After Taylor Mac’s marathon performance A 24-Decade History of Popular Music in Brooklyn last year, the New York Times‘ Wesley Morris called it “one of the great experiences of my life.” The groundbreaking art concert is Mac’s subjective history of the United States told through 246 songs – everything from World War I ditties to The Mikado to a mash-up of the Bee Gees’ “Stayin’ Alive” and Led Zeppelin’s “Kashmir” – told with the help of radical drag queens and other special guests.
To preview the new production at the Curran in San Francisco (taking place September 15th – 24th), Mac has released a gorgeous video of him singing “Amazing Grace” while prancing through the streets of San Francisco in full radical faerie regalia that showcases costume designer Machine Dazzle’s outrageous creations.
“In the show, I use ‘Amazing Grace’ as a way to talk about how, during the performance, we’re not going to worship the creator but the act of creation, we won’t worship the artist but the making of the art, and we won’t worship the noun but the verb,” Mac tells Rolling Stone. “It’s my way of using an iconic religious song in a subversive and more inclusive way. Plus it’s fun to sing it in a minor key. One of the first AIDS actions in San Francisco, in the Eighties, was the catalyst for the entire work, so it’s especially fun that we filmed this in San Francisco and are bringing the entire show to the Curran this September.”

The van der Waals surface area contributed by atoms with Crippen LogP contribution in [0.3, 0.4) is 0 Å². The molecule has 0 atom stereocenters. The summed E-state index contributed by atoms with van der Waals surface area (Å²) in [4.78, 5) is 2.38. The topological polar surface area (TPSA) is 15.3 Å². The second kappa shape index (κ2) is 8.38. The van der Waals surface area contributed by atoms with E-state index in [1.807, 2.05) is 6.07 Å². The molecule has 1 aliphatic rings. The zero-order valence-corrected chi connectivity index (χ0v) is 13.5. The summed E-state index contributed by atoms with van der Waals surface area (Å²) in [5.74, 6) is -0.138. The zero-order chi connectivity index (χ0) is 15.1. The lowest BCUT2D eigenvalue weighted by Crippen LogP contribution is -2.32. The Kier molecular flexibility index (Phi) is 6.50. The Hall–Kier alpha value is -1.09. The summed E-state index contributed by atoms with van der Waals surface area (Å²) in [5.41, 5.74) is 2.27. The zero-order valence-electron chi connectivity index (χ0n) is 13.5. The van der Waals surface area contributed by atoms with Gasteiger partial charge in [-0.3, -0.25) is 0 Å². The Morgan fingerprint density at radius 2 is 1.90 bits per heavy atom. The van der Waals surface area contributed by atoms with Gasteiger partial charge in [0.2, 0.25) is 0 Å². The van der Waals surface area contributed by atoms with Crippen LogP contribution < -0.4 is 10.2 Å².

A 24-Decade History of Popular Music recently won the 2017 Edward M. Kennedy Award for Drama Inspired by American History and was a 2017 Pulitzer Prize Finalist for Drama. For this updated production, it has been reworked into four six-hour Chapters that will be performed at the Curran. It will later be performed in an abridged version on September 27th at Stanford’s Bing Concert Hall.